Respect for a Father’s Grief
We know we are addicted to something when that behavior damages our relationships with people. When alcohol, drugs, food, gambling, or work is more important than mother, father, husband, wife, child, friend, or neighbor, we know we have a problem. Similarly, we know that we are worshipping an idol when a created thing becomes more important than the Creator, when we put our faith in our fears and a dead thing that cannot love us back becomes the object of our ultimate concern. We know we are worshipping an idol when our devotion fails to cause us to love and to respect our neighbor.
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In a Connecticut hearing about gun violence, Neil Heslin — a father whose son died in the mass shooting at the Sandy Hook Elementary School —asked why any one individual citizen needs military-style assault weapons and high-capacity magazines. People in the room answered by quoting the Second Amendment. In this case, the Second Amendment was more important than this father’s pain. Their lack of respect for his pain indicated a deficit of both compassion and love, not only for this grieving father but for a grieving nation.
Let us be clear. The Second Amendment is not holy writ, and a gun is not God. Far too many Americans have made these created things, these inanimate objects more important than the compassion we ought to have for one another. This is fetishism. This is idolatry. This is morally wrong.
The Bible warns against idolatry from beginning to end. It says: “Therefore, my beloved, flee from idolatry.” (I Corinthians 10:14) It instructs us to refrain from anything dedicated to idols or that will cause our brother and sister to stumble. Believers are commanded: “Let no one seek his own, but each one the other’s well-being.” (I Corinthians 10:24).
Such is the meaning of our faith walk, that we are commanded over and over to love one another. The Bible says in I John 3:11 — “For this is the message that you heard from the beginning, that we should love one another.” The Bible also teaches that obedience is the key to answered prayer:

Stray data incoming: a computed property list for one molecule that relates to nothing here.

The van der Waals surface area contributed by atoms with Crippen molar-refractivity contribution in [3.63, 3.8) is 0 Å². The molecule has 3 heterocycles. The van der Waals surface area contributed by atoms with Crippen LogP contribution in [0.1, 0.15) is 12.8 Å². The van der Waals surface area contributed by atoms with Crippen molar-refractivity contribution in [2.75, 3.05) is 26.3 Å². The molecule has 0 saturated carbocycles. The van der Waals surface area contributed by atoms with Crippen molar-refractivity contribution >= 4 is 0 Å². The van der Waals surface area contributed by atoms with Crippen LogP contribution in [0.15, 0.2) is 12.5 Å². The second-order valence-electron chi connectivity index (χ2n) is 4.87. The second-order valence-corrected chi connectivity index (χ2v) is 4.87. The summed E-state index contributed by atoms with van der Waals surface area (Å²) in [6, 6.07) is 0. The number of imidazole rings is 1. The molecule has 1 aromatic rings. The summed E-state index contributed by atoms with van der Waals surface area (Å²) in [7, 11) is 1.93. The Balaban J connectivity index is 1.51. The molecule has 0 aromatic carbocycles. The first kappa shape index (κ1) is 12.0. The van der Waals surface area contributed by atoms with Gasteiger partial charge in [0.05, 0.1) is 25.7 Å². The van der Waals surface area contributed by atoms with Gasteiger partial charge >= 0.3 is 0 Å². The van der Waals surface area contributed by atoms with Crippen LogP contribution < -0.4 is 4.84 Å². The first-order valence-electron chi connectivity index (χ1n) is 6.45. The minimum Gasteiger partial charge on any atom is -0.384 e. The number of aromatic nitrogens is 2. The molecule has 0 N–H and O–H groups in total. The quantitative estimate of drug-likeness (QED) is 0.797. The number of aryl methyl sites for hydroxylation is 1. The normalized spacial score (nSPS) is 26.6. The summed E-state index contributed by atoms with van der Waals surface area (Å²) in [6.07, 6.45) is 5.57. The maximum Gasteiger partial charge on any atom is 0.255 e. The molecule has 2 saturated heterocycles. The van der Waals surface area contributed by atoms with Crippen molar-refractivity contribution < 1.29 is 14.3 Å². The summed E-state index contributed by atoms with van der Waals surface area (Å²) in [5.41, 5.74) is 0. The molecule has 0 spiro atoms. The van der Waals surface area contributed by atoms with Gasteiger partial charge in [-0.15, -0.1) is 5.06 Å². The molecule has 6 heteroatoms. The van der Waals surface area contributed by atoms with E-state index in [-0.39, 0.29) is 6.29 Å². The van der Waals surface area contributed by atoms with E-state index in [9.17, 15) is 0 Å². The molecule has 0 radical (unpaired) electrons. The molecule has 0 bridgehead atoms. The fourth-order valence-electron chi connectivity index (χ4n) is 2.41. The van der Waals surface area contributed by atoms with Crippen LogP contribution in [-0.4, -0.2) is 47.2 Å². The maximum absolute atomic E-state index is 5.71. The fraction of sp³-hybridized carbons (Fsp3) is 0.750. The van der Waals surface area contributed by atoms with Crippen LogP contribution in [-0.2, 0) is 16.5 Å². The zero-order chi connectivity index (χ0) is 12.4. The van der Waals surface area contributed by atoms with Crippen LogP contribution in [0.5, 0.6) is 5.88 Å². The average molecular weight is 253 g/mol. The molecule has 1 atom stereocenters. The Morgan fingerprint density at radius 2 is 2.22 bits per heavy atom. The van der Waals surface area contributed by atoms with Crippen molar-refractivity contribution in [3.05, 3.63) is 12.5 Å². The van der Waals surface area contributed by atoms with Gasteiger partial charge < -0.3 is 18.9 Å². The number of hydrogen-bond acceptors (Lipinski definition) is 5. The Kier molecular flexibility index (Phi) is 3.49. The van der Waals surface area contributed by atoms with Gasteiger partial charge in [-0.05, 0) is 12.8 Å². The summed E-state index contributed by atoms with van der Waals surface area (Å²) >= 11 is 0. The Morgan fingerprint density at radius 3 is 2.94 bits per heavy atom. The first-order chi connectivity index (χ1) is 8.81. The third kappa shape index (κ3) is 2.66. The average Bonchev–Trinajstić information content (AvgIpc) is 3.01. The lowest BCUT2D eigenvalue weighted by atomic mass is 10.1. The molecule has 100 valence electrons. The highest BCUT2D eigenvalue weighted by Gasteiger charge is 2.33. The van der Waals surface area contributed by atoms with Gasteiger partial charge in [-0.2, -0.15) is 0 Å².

And whatever we ask we receive from Him, because we keep His commandments and do those things that are pleasing in His sight.
And this is His commandment that we should believe in the name of His Son Jesus Christ and love one another, as He gave us commandment. (I John 3: 22-23)
Jesus commands a radical love that loves even our enemies, that loves even the criminally insane, terrorists, and thieves. Faith in the name of Jesus is a modality, a way of being in the world that loves so completely, so perfectly, that there is no room for fear. The Bible says:
There is no fear in love, but perfect love casts out fear, because fear involves torment
But he who fears has not been made perfect in love. (I John 4:18)
The arguments against reasonable gun control laws rest on the proposition that guns will keep us safe from home invasions, tyrannical government, and any dystopian eventuality that we can imagine. This is a deception. When we make guns god and the Second Amendment holy writ, we are allowing our fears to overtake us, and we misplace our faith.
Faith in a God who is love, who loves us beyond measure, who is alive to hear and answer prayer is the power that protects us. This is the God that requires us to have compassion and to respect a father’s grief.
Dr. Valerie Elverton Dixon is an independent scholar who publishes lectures and essays at JustPeaceTheory.com. She is She received her Ph.D. in religion and society from Temple University and taught Christian ethics at United Theological Seminary and Andover Newton Theological School.